In the space of five centuries, pollution, industrialization and human activities have contributed to the extinction of over 850 species. Even today, the trend is hard to reverse.
Worldwide, there are between 8 and 20 million species of plants and animals, of which 2 million are known. Of the 150,000 species listed by the IUCN, over 42,100 are threatened with extinction. Nearly a third of plants, amphibians and coral reefs are concerned, as are a fifth of mammals and reptiles, 14% of fish and 13% of birds.
On a European scale, it would appear that the animal species most at risk are snails, clams and fish. The European eel, for example, has been classified as “critically endangered” since 2008. Threatened by fishing, poaching and water pollution, the eel also has to contend with river dams that prevent it from migrating.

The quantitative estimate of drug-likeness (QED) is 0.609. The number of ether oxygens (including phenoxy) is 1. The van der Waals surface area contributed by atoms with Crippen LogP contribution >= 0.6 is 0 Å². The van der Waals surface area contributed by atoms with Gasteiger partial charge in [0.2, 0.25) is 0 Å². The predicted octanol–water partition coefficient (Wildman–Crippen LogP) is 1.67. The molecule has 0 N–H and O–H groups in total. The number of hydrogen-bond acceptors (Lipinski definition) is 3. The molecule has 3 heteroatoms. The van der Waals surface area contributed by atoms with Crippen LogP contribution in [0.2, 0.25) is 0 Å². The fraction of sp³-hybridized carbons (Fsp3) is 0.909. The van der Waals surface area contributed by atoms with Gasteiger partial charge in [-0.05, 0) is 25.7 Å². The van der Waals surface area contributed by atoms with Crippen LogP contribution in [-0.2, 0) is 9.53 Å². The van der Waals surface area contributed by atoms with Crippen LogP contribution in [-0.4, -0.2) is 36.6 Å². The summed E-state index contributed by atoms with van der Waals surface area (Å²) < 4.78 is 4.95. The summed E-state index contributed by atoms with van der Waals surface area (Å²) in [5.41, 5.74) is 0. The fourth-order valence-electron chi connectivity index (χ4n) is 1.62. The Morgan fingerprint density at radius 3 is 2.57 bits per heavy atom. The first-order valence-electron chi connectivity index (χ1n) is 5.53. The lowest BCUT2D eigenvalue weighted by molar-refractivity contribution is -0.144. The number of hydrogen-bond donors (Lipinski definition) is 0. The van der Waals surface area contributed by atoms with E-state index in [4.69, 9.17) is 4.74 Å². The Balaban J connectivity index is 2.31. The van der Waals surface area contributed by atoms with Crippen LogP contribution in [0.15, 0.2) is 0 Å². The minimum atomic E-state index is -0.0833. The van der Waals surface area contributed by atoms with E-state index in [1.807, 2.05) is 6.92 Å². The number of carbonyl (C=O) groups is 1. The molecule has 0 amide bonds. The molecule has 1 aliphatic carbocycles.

As far as pollinators are concerned, one in ten bee and butterfly species is threatened with extinction. The reasons for this decline are the use of pesticides and other pollutants, and the rapid degradation of their environment.
Mammals, too, are under threat. The monk seal, for example, is suffering the full force of excessive fishing, which is emptying its larder. To avoid humans, monk seals have to give birth in isolated rock cavities, leading to numerous accidents among newborns.
The Iberian lynx, meanwhile, is still considered “in danger of extinction”, but is gradually regaining its historic territory after coming close to extinction. From just 111 individuals in 2003, the species now numbers 600.